Research Biochemistry and Glycobiology

Research: General information

Research within the laboratory of Biochemistry and Glycobiology involves a multidisciplinary study of carbohydrate-binding proteins (lectins) and some other plant proteins that are capable of interacting with endogenous or foreign (macro)molecules. The emphasis of the research is on protein-carbohydrate interaction and their involvement in signalling processes in plants or in plant protection. Based on the generated fundamental knowledge novel strategies are being developed to protect crop plants against pests and diseases. In addition, medical and therapeutic applications of lectins are investigated. Disciplines covered by the research projects include biochemistry and glycobiology as well as plant molecular biology, physiology, cell biology and genetics.

Plant lectins - a group of bioactive plant proteins

Many plants including important food plants such as wheat, potato, tomato and bean contain carbohydrate-binding proteins commonly referred to as "lectins", "agglutinins" or "hemagglutinins". This group of proteins comprises all plant proteins possessing at least one non-catalytic domain that binds reversibly to specific mono- or oligosaccharides. Hitherto, about 500 different plant lectins have been isolated and (partially) characterized. On a first glance, all these lectins form a heterogeneous group of proteins because of the obvious differences in structure, specificity and biological activities. Recently however, plant lectins have been classified on the basis of structural analyses and sequence data in twelve families of structurally and evolutionary related proteins. At present there are still a lot of unanswered questions regarding the physiological role of plant carbohydrate-binding proteins. Nevertheless, during the last decade some substantial progress has been made in our general understanding of the role of some plant lectins which are constitutively expressed in reasonable quantities.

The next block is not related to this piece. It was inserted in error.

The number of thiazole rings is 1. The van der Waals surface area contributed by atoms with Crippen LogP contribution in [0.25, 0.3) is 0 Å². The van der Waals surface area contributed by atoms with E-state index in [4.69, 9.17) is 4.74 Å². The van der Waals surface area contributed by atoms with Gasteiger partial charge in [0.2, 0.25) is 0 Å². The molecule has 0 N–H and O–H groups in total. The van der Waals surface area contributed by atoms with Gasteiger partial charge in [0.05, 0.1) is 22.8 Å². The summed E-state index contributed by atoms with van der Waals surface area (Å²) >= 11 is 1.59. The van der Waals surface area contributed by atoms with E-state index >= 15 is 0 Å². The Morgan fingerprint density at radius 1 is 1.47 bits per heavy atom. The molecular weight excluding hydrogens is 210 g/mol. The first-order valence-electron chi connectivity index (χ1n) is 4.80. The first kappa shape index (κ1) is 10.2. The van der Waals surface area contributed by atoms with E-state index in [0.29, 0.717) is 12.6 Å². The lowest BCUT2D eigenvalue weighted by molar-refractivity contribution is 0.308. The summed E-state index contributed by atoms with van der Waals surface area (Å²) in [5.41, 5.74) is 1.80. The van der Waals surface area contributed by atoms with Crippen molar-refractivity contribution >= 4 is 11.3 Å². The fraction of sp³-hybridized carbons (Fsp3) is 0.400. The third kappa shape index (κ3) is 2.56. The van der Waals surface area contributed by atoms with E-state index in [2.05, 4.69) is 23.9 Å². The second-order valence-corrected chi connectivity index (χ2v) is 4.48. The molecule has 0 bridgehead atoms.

Biochemical and molecular studies of numerous lectins demonstrated that only a limited number of carbohydrate-binding motifs evolved in plants. Since the specificity of these binding motifs is primarily directed against foreign glycans, it is generally accepted now that many plant lectins are involved in the recognition and binding of glycans from foreign organisms, and accordingly play a role in plant defense. Animal and insect feeding studies with purified lectins and experiments with transgenic plants confirmed that at least some lectins enhance the plants’ resistance against herbivorous higher animals or phytophagous invertebrates. To reconcile the presumed defensive role with the high concentration, the concept was developed that many plant lectins are storage proteins which, in case the plant is challenged by a predator, can be used as aspecific defense proteins. Evidently such a defense/storage role applies only to lectins that are present in relatively high concentrations.

In the last decade evidence accumulated that plants synthesize well-defined carbohydrate-binding proteins (lectins) upon exposure to stresses like drought, high salt, wounding, treatment with some plant hormones or pathogen attack. In contrast to the classical lectins that are often found in the plant vacuole this novel group of plant lectins locates to the cytoplasm and the nucleus of the plant cell. At present, a novel concept is being developed that these cytoplasmic/nuclear proteins have a specific endogenous role, and play an important role in normal growth and development of the plant through specific protein-carbohydrate interactions with regulatory glycoproteins in the cytoplasm and the nucleus.

Our current research focuses on the following topics:

  • Nictaba-related proteins
  • Protein degradation through protein-carbohydrate interactions
  • Proteins with an Euonymus lectin-like domain
  • Study of ribosome-inactivating proteins from edible fruits and vegetables
  • Molecular evolution of plant lectins
  • Use of lectins as resistance factors against pathogens and invertebrates

Nictaba-related proteins

Tobacco plants subjected to methyl jasmonate treatment accumulate an N-acetylglucosamine (GlcNAc) binding lectin called Nicotiana tabacum agglutinin, abbreviated as Nictaba. Nictaba is expressed in the cytoplasm and the nucleus of the parenchyma cells, where it interacts with glycosylated proteins. In search of the physiological role of Nictaba in the plant cell, a proteomics approach was used to purify and identify putative Nictaba-interacting proteins. We were able to show that Nictaba primarily associates with the core histone proteins. The co-localization and in vivo interaction between Nictaba and histone proteins was confirmed by microscopy based techniques. It is proposed that Nictaba might fulfill a signaling role in response to stress, by interacting with proteins in the plant cell nucleus.